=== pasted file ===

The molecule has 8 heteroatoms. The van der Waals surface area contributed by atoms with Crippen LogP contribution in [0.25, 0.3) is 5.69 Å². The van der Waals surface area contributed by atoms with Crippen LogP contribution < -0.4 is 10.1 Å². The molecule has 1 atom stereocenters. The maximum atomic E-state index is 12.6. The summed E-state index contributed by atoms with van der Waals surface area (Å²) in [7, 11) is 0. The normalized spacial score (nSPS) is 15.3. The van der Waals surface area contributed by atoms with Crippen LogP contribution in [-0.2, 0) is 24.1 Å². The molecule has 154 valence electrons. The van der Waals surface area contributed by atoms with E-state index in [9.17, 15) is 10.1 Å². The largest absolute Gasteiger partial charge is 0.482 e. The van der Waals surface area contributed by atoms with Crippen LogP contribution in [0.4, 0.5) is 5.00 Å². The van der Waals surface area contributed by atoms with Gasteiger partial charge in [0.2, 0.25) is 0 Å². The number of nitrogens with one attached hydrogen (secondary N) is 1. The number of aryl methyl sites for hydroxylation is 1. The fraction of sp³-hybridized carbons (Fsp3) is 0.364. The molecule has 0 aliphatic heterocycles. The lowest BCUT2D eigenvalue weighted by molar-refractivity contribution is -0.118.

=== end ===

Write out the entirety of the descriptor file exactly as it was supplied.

The molecule has 8 heteroatoms. The van der Waals surface area contributed by atoms with Crippen LogP contribution in [0.25, 0.3) is 5.69 Å². The van der Waals surface area contributed by atoms with Crippen LogP contribution < -0.4 is 10.1 Å². The molecule has 1 atom stereocenters. The maximum atomic E-state index is 12.6. The summed E-state index contributed by atoms with van der Waals surface area (Å²) in [7, 11) is 0. The normalized spacial score (nSPS) is 15.3. The van der Waals surface area contributed by atoms with Crippen LogP contribution in [-0.2, 0) is 24.1 Å². The molecule has 154 valence electrons. The van der Waals surface area contributed by atoms with E-state index in [9.17, 15) is 10.1 Å². The largest absolute Gasteiger partial charge is 0.482 e. The van der Waals surface area contributed by atoms with Crippen LogP contribution in [0.4, 0.5) is 5.00 Å². The van der Waals surface area contributed by atoms with Gasteiger partial charge in [0.2, 0.25) is 0 Å². The number of nitrogens with one attached hydrogen (secondary N) is 1. The number of aryl methyl sites for hydroxylation is 1. The fraction of sp³-hybridized carbons (Fsp3) is 0.364. The molecule has 0 aliphatic heterocycles. The lowest BCUT2D eigenvalue weighted by molar-refractivity contribution is -0.118.